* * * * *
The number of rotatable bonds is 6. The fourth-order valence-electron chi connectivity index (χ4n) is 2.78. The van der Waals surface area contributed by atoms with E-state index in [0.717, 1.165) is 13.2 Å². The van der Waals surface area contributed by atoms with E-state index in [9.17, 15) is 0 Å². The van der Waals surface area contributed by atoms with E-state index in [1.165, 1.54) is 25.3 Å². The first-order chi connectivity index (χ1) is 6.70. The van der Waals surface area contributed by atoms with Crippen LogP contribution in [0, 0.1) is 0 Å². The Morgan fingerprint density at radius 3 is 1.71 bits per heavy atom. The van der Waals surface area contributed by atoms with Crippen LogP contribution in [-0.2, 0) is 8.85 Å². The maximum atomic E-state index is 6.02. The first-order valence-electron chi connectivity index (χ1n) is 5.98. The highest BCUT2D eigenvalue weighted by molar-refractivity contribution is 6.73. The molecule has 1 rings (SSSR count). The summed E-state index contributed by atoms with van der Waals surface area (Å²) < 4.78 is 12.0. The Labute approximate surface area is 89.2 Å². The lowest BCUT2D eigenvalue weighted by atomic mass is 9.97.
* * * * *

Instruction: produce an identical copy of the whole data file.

The number of rotatable bonds is 6. The fourth-order valence-electron chi connectivity index (χ4n) is 2.78. The van der Waals surface area contributed by atoms with E-state index in [0.717, 1.165) is 13.2 Å². The van der Waals surface area contributed by atoms with E-state index in [9.17, 15) is 0 Å². The van der Waals surface area contributed by atoms with E-state index in [1.165, 1.54) is 25.3 Å². The first-order chi connectivity index (χ1) is 6.70. The van der Waals surface area contributed by atoms with Crippen LogP contribution in [0, 0.1) is 0 Å². The Morgan fingerprint density at radius 3 is 1.71 bits per heavy atom. The van der Waals surface area contributed by atoms with Crippen LogP contribution in [-0.2, 0) is 8.85 Å². The maximum atomic E-state index is 6.02. The first-order valence-electron chi connectivity index (χ1n) is 5.98. The highest BCUT2D eigenvalue weighted by molar-refractivity contribution is 6.73. The molecule has 1 rings (SSSR count). The summed E-state index contributed by atoms with van der Waals surface area (Å²) < 4.78 is 12.0. The Labute approximate surface area is 89.2 Å². The lowest BCUT2D eigenvalue weighted by atomic mass is 9.97.